Police ban funeral for 'Mafia moll' Pupetta Maresca

Assunta ‘Pupetta’ Maresca

 CASTELLAMMARE DI STABIA – A funeral for Assunta ‘Pupetta’ Maresca, credited with being Italy's most notorious woman gangster, has been banned by police because of her  status as a Camorra boss, a term her lawyers dispute, police sources say.

 Maresca was born Jan. 19 1935 in Castellamare di Stabia in the Bay of Naples. At aged 20 she married Pasquale Simonetti, a mafia boss of the fruit and vegetable markets known as ‘Pascalone 'e Nola.’ Four months into their marriage Simonetti was killed by hitman Antonio Esposito, and his pregnant widow took her revenge by shooting Esposito dead in broad daylight. “I would do it again,” she famously declared in court, to cheers of support. She died Dec. 29.

 The story made international headlines and Maresca, known as ‘Pupetta’ for her doll-like features, was dubbed by one newspaper ‘the Diva of Crime.’ She was sentenced to 18 years in prison, which was later reduced to 13 years and four months.

 Her lawyers, Gennaro and Carlo Pecoraro, have protested the descriptions of ‘boss’ and ‘prima donna of the Camorra’ attributed to her by the media.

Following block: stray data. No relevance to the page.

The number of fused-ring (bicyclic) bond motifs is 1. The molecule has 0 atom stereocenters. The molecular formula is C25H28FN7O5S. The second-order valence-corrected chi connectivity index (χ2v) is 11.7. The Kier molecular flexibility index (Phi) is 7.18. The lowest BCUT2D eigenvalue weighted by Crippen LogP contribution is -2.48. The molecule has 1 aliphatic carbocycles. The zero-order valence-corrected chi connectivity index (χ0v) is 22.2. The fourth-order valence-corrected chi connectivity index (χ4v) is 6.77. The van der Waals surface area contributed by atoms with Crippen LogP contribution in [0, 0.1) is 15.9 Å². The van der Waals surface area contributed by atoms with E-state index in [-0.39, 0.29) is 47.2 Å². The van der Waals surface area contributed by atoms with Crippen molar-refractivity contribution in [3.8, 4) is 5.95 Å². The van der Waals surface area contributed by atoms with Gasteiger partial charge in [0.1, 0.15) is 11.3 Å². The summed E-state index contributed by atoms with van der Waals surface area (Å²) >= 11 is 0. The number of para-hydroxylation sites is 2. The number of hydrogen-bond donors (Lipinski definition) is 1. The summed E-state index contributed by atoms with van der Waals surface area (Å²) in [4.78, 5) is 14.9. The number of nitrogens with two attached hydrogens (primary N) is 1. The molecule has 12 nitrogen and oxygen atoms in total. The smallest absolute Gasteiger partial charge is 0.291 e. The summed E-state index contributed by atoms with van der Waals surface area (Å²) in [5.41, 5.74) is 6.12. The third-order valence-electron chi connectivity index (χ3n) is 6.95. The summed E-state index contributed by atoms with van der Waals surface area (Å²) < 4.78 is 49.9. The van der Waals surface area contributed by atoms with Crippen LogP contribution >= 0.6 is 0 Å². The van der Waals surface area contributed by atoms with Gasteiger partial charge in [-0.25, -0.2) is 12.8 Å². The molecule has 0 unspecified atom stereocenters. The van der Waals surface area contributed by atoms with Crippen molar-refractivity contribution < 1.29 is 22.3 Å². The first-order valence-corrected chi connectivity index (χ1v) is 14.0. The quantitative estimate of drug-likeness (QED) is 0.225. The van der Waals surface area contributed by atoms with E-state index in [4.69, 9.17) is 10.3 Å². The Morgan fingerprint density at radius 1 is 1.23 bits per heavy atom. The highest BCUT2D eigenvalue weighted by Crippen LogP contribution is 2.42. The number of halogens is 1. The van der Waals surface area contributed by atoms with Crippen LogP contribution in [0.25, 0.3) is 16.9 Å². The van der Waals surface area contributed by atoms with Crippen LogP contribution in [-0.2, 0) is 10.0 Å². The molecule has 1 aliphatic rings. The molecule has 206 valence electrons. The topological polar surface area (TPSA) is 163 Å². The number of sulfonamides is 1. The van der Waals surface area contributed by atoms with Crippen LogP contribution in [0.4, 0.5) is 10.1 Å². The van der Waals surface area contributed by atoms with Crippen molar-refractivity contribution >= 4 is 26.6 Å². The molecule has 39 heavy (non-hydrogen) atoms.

“Defining Pupetta Maresca as a ‘camorrista’ or a ‘woman boss,’” wrote the lawyers, “is in contempt of reality.”

 The lawyers condemned comments made on social media and by politicians, who “offended” Maresca’s memory with “statements based on assumptions denied in every court.”

 "Moreover,” continued the lawyers’ note, “it is painful to see that the defamatory news has actually induced public authorities to ban Pupetta Maresca’s funeral - though this is typical of an era in which, even for the State, facts count for less than the suggestions and uninformed slander of the media and social networks.”

 “The Maresca family hopes that those responsible for the defamatory conduct rectify the information falsely provided, and refrain in the future from conveying incorrect and offensive information again, thus returning to Pupetta Maresca, at the moment of his death, the right to be remembered according to truth and justice.”

 Police permitted there to be only a blessing of the body. About 10 women went to the church of Sant’Antonio di Padova in Castellamare di Stabia - where the funeral would have taken place - to recite some prayers on Saturday for her.